Flipping the Switch in 2022: Sudden Plummet into Winter

The sudden switch from record highs to wintry weather can be observed in a flip of the jet stream pattern.

Goodness gracious, what just happened over the New Year Weekend?!

The final two weeks of December featured daytime highs in the mid to upper 80s, and January 1 rolled in with a record high of 78 degrees at the Atlanta airport.

Peachtree City reached 80 degrees on January 1.

But let’s go backwards to the month of December 2021, when the first week of the month featured warm temperatures, and the final two weeks registered 10-20 degrees above average.

This stretch of warm weather helped buoy December 2021 to the third warmest December on record for the Atlanta area.

Tropical Air in December 2021

While many of the weather headlines focused on La Nina, I was focusing on other teleconnections that can impact our weather, especially during the winter.

During December 2021, a Negative Pacific North American (-PNA) Pattern set up over the United States. This featured the Polar Jet Stream surging south over the West Coast (including California, which was hammered by beneficial rain and snowstorms).

The Jet then curved upwards, allowing a ridge to set up over the Southeast -- warm, humid air was pumped into the South courtesy of a tropical jet forming over the Gulf of Mexico.

However, the record warmth would not last forever.

Flipping the Switch back to Winter in January 2022

Just in time for the New Year, the PNA Pattern flipped -- this time, in a positive formation.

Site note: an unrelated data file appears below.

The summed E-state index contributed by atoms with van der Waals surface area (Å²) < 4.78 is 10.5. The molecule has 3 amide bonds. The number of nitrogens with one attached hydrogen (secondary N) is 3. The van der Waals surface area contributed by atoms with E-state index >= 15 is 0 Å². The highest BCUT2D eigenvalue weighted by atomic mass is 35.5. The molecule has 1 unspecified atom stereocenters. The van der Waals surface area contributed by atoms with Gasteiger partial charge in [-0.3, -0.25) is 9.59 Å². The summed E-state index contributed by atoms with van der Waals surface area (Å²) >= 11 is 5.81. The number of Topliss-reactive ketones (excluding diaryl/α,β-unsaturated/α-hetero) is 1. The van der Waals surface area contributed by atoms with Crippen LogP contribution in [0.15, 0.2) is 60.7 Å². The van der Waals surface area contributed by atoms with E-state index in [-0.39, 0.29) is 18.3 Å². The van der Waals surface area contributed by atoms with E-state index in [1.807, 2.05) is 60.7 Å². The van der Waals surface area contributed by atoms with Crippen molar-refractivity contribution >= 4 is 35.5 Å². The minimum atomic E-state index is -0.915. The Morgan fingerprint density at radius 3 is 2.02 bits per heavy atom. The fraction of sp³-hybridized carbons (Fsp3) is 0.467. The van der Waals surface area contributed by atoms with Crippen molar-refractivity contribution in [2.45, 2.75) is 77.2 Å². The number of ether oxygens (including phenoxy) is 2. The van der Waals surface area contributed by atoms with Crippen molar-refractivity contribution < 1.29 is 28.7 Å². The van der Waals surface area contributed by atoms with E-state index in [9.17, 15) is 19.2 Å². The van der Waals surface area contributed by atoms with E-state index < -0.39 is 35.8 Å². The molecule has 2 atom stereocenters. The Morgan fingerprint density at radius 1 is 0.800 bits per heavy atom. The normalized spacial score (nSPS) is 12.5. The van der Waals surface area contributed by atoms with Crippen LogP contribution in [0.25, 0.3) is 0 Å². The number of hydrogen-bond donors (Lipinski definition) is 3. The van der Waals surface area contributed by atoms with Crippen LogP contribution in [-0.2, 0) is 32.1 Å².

Take a look at the ECMWF forecast 250 mbar height wind speed and contours. The 250 mbar level corresponds to the upper troposphere, about 6-7 miles above the ground. This is the layer at which we monitor the jet stream, and indeed, the bright red colors below signify the jet stream -- the fast moving ribbon air that drives our weather patterns.

The PNA Pattern is one of handful of teleconnections that I monitor every winter:

  • El Nino/La Nina, aka the El Nino Southern Oscillation (ENSO) -- La Nina winters tend to be warmer and drier in North Georgia
  • Arctic Oscillation (AO) -- negative phase opens the door for cold air outbreaks in the Eastern half of the US
  • North Atlantic Oscillation (NAO) -- negative phase means colder air for the Eastern U.S.
  • Pacific North American Pattern (PNA) -- positive phase means colder air for the Eastern U.S.

A strong PNA or AO/NAO pattern can override the prevailing ENSO trends, and an example of this is the winter of 2011. Despite a La Nina winter, a strongly negative AO pattern set up, and Atlanta experienced a week of freezing temperatures and 4-6 inches of snow.

Taking a look at the next several days, morning lows will bounce around in the 20s to 30s. Afternoon highs will fluctuate between the 40s and 60s, but long gone are the 70s we enjoyed in December.


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